Report cards came out last week. Do you feel any kind of reaction when you think about report cards? Were report cards a cause of anxiety for you when you were in school? (Or if you're a student now, maybe they still are?) If you're a parent, do they cause tension between you and your kids?
I must say that my perspective on report cards changed significantly when I became a teacher. Throughout most of my years as a student, I had always assumed that report cards held a very real kind of authority, as though that number or letter was a 100% accurate reflection of my performance in school. Thankfully, I don't recall my grades or report cards feeling too stressful, because for the most part I was able to get good grades by exerting what felt like a reasonable amount of effort. Still, I did hold up the markings on each report card as a kind of voice that held a lot of authority.
Then I started being the one who used that voice to speak over my own students, as their music teacher. All of a sudden, the voice felt much more limited and subjective than I had ever assumed it could be. I thought to myself, even if I use lots of objective tools to determine this child's grade, how can I sum up their performance with one letter or number? Is this really what it felt like when my teachers would give me grades?
In reality, I doubt most students generally put a whole lot of stock in their music grade. Music tends to be a fairly minor subject, not one in which people care too much if they get an A or B, just so long as they pass. But I wonder what it would have been like for me personally back when I was a student if I could have somehow known what it felt like to be on the other side of those report card grades. Could I have realized in a deeper way that it's really just a number or letter? Yes, it is providing valuable feedback, but no, it is not intended to define my worth as a person.
I once heard someone say, "My child is not my report card." (I missed writing down exactly who said it but it was on an episode of the Connected Families Podcast.) As a parent, I know for sure that sometimes my frustration over how one of my children is acting is rooted in the misguided belief that if my child is falling short in some way, it must be because I myself have fallen short. She is acting this way because I have failed. He isn't getting it because I'm not a good enough parent.
Now certainly there are times when my shortcomings as a parent do result in my child getting off track. However, there are also times when I may be doing everything right and still, my child makes a less than desirable choice. How can I learn to lovingly and gracefully keep parenting through both my own mistakes and my children's mistakes without filling my own report card with all of their grades? Furthermore, how can I keep from getting bogged down by that feeling that my worth depends on both my children and me getting straight A's?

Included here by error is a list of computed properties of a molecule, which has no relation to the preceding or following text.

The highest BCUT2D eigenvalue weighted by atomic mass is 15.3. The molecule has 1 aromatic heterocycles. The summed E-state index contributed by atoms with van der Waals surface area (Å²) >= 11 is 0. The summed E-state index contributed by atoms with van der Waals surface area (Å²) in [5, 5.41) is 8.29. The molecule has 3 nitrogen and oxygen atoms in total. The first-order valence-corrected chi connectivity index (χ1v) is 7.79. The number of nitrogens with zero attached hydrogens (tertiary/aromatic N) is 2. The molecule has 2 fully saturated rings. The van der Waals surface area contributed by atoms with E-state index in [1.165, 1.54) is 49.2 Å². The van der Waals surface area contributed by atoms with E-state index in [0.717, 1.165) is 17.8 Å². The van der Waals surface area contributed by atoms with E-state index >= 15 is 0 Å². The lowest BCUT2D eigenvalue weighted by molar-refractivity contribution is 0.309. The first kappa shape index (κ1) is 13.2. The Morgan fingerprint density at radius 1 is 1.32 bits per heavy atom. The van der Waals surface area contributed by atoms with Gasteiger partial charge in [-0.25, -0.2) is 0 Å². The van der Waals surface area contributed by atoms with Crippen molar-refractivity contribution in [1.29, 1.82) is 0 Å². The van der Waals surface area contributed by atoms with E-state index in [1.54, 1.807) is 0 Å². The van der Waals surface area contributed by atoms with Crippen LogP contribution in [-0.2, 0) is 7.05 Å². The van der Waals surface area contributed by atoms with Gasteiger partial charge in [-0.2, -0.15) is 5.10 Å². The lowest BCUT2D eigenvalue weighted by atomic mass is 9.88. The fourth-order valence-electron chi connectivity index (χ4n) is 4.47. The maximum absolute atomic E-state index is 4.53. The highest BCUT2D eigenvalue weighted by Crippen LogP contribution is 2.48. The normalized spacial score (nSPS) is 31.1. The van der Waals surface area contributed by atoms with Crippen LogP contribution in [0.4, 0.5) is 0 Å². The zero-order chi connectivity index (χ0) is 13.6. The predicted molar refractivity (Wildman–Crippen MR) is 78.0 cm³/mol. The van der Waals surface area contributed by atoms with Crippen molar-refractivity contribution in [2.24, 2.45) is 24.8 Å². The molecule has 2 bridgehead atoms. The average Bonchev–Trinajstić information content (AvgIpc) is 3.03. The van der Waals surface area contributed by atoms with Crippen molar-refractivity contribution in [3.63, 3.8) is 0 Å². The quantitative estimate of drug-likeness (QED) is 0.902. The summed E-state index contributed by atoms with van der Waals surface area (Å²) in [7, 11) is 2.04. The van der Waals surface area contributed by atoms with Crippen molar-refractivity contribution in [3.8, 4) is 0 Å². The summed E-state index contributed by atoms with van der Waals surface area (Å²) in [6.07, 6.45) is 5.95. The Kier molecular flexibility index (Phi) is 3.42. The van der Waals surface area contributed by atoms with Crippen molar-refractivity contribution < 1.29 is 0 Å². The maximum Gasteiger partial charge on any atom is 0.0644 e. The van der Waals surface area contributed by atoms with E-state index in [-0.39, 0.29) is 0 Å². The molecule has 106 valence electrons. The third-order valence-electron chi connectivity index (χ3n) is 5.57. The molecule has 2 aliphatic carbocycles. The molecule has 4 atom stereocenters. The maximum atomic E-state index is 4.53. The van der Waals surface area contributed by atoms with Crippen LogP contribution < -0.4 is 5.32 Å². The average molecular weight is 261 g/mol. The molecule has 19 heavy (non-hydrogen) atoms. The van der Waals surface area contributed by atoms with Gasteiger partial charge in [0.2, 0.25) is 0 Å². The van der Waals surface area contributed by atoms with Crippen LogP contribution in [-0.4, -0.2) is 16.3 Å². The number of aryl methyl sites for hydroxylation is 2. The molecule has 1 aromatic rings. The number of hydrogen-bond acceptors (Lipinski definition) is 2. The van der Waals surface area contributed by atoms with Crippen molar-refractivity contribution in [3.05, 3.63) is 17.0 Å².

Let's be honest. If there were report cards for parenting, no one is getting straight A's. At least not in every subject. Maybe for you it isn't parenting, but I bet most of us have some area of our lives in which we project that report card mentality onto ourselves. It could be the team you're coaching, or the business you're leading, or the party you're hosting. When the team loses, or the business fails, or the party is a flop, do you feel like you've gotten an F?
Your child is not your report card.
Your team is not your report card.
Your business is not your report card.
Your party is not your report card.
You are not defined by what you do, or how well whatever the thing or person is that you're trying to work with does.
Another statement I heard on that same podcast was this: "My kids have a lot of needs and I have a lot of needs but God can take care of all of us". No matter what failures we are dealing with, God's grace is sufficient. Let's remember that grace today, both for ourselves and our children. May that grace embolden us to press on and do those things God has created us to do, knowing that because of Jesus, our worth doesn't depend on our report card.
Pray with me...
... Father, let us live fully in Your grace in all that we do and may our students experience more of Your grace
For it is by grace you have been saved, through faith—and this is not from yourselves, it is the gift of God—not by works, so that no one can boast. For we are God’s handiwork, created in Christ Jesus to do good works, which God prepared in advance for us to do. Ephesians 2:8-10
... Jesus, strengthen all of us to do the work You've given us to do
Each of you should use whatever gift you have received to serve others, as faithful stewards of God’s grace in its various forms. 1 Peter 4:10
... Holy Spirit, change the hearts and minds of all in the ACSD community to more deeply receive Your love
Since you are precious and honored in my sight, and because I love you, I will give people in exchange for you, nations in exchange for your life. Isaiah 43:4
Thanks for taking the time to read this blog and pray for Alliance Christian School District! Lord willing, I plan to publish a new blog post weekly throughout the school year. Feel free to subscribe (at the bottom of this page) if you'd like to be notified each time a new blog post has been published. We also have a prayer team that is always open for new pray-ers to join. If you'd like to learn more, email me at email@example.com.
~ Carrie Warner, ACSD Prayer Team Coordinator
Soli Deo Gloria
To God alone be the glory